Home » Application Process » Early Action, Early Decision, and Regular Decision: What’s the Difference?

Early Action, Early Decision, and Regular Decision: What’s the Difference?


Posted by Carolyn Pippen on Tuesday, August 13, 2013

Feel like you need a Vanderbilt Law degree to decipher the many nuances of the Common App? We're here to help. (Vanderbilt Flickr)

If you are reading this blog post right now, chances are good that you have already made one very important decision: you are applying to college.  If you are a high school senior, you are likely starting to make the second decision: which schools you are applying to.  The next step is one you may have not yet begun to consider: when to apply.

While we as admissions counselors do our best to make the application and admissions process as simple as possible, we know that this decision in particular can be a complex and confusing one.  In an effort to make your options clear, we have outlined below a few common terms that you may need to understand when choosing an application decision plan for each school.

Early Action: Students who apply to a school Early Action will submit their applications before the regular deadline and will be informed of their admissions decisions soon after (typically in January or February).  These students are not committed to their Early Action schools, and still have until May 1 to either accept or decline their offers of admission.  Students who are not admitted Early Action may be “deferred” to the Regular Decision deadline, though these policies will vary between schools.

Note: Vanderbilt does NOT accept Early Action applications. Please refer to the admissions office of each school you are applying to for institution-specific policies.

Early Decision: Early Decision plans work very similarly to Early Action, in that students will submit their applications before the Regular Decision deadline and receive their admissions decisions soon after.  The most significant difference between these two plans is that Early Decision is binding, which means that any student who applies and is admitted to a school through Early Decision is expected to enroll.  Early Decision applications typically require some type of signed form (such as the Early Decision Agreement on the Common Application) that indicates this intention to enroll upon admission.  If a student is admitted Early Decision, he or she is expected to withdraw all other applications and submit the matriculation fee (or fee waiver) upon receiving the offer.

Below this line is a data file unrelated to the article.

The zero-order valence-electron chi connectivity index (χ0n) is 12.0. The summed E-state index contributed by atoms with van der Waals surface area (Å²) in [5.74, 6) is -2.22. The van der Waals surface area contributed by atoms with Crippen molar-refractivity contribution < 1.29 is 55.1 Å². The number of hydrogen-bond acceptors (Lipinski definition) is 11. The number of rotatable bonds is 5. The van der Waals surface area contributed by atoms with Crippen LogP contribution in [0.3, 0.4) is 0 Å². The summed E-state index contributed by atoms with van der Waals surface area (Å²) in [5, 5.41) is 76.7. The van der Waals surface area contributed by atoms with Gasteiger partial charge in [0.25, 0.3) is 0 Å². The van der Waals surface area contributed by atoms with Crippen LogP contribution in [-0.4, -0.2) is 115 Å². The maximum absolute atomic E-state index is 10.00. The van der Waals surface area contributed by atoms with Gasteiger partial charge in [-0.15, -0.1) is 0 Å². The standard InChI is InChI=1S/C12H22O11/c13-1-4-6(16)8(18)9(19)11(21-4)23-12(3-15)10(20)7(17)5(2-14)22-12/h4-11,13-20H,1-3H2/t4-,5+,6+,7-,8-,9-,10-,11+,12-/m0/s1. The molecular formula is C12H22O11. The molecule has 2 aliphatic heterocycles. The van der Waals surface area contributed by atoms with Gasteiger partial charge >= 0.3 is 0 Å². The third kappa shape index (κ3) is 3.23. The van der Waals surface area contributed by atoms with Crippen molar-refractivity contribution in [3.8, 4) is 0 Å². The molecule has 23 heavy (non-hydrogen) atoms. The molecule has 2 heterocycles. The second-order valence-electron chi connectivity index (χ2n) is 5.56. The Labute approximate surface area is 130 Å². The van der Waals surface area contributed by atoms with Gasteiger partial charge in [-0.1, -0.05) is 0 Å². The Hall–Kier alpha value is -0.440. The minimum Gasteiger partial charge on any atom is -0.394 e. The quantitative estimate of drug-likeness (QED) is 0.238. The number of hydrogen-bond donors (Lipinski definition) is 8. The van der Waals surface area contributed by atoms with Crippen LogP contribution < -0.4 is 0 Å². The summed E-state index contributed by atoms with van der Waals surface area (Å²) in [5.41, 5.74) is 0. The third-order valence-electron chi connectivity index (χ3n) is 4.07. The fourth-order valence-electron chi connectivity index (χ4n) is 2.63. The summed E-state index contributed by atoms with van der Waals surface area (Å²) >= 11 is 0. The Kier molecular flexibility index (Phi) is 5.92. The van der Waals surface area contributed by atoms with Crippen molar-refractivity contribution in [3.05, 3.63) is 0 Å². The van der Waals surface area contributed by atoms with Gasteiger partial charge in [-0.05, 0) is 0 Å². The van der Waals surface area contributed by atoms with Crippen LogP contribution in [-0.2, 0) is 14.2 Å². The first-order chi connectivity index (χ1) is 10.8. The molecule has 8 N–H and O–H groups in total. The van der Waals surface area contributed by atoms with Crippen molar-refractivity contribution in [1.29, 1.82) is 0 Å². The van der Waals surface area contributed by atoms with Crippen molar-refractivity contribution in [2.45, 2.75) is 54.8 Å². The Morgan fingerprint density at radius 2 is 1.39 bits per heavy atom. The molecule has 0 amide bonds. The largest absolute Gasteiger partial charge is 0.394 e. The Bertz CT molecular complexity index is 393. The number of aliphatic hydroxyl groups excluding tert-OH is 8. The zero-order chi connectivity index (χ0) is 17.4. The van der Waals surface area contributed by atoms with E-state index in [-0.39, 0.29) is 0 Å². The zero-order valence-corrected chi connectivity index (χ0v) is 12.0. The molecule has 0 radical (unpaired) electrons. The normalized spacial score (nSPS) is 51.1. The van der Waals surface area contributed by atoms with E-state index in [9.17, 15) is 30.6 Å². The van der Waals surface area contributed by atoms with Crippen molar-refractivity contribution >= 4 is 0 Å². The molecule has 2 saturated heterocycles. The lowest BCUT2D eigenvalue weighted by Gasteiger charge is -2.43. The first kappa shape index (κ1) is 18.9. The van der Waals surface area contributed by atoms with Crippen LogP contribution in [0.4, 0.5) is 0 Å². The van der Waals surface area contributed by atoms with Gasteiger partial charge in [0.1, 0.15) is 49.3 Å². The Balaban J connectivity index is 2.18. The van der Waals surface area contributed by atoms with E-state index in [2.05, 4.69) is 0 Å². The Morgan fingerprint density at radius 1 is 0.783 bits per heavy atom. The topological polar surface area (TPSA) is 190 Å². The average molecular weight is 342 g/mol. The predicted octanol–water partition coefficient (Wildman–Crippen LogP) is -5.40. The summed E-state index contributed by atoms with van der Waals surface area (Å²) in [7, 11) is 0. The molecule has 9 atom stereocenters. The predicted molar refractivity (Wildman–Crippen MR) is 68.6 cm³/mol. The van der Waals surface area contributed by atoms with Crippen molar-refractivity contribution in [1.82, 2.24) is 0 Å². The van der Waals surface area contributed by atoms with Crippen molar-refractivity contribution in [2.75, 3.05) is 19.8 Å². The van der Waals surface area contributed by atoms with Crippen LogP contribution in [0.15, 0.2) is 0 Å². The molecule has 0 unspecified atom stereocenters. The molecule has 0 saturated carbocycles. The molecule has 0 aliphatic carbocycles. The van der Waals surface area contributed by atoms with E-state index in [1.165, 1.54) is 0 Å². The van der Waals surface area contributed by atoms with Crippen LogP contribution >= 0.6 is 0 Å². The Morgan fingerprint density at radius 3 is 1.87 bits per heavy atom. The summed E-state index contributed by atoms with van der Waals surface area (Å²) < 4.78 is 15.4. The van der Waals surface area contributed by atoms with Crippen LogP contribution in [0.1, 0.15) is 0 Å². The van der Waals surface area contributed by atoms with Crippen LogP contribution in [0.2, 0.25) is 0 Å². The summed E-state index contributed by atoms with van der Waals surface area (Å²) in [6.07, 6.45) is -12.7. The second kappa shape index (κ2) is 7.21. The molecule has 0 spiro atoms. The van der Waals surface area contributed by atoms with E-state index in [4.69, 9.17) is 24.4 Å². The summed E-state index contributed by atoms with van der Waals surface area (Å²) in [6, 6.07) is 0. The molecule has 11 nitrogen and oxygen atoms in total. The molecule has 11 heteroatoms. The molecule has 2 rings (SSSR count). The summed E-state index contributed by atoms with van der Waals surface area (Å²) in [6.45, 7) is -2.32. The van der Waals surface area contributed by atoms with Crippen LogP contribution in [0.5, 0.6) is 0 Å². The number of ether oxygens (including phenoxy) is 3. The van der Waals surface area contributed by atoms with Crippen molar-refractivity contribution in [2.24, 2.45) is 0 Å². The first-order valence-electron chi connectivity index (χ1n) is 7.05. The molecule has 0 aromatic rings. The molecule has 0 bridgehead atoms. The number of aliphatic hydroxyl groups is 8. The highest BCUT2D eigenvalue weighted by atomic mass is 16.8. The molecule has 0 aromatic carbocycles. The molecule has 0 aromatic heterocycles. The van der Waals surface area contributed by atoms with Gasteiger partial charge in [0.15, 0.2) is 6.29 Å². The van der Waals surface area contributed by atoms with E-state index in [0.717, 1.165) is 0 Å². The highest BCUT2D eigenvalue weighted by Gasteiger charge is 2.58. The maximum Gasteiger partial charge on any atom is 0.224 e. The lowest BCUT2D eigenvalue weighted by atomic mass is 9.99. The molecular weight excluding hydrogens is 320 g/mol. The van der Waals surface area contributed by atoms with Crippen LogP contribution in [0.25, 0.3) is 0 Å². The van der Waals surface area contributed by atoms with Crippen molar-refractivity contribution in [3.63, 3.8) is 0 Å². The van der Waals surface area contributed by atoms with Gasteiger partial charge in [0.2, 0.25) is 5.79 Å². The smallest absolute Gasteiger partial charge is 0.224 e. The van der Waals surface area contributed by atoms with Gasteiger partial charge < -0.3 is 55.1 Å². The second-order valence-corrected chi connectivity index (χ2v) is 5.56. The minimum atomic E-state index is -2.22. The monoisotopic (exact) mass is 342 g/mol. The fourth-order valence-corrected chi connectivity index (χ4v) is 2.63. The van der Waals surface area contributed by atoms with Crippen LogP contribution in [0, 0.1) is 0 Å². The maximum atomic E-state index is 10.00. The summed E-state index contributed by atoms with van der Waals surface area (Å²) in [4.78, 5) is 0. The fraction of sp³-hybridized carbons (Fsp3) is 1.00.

Students applying Early Decision are strongly encouraged to research the financial aid policies of an institution. For example, it is important to know that Vanderbilt will meet 100% of demonstrated financial need for all admitted U.S. citizens and non-citizens, and will do so without the use of loans, but keep in mind that these policies will vary between institutions.  Resources such as a school’s net price calculator and financial aid officers can be used to get a good estimate of what that package might be, and many schools (including Vanderbilt) will send preliminary aid packages to those students who are admitted through Early Decision. Should a student who applies for financial aid not be offered an award that makes attendance possible, the student may decline the offer of admission and be released from the Early Decision commitment.

Regular Decision: The vast majority of students who apply to a given institution will do so through Regular Decision, and they can apply Regular Decision to as many schools as they would like.  While the application submission deadlines will vary between institutions, Regular Decision deadlines typically fall in early January, and offers of admission are sent out in late March or early April.  These students will have until May 1 to either accept or decline their offers, and each student is only permitted to submit a matriculation fee (or fee waiver) to one of the institutions to which they have been admitted.

If you’re a visual learner, like myself, use this chart below to keep all of the above terms straight:

Please feel free to contact your admissions counselor if you have any questions about these terms or how each decision plan works at Vanderbilt.


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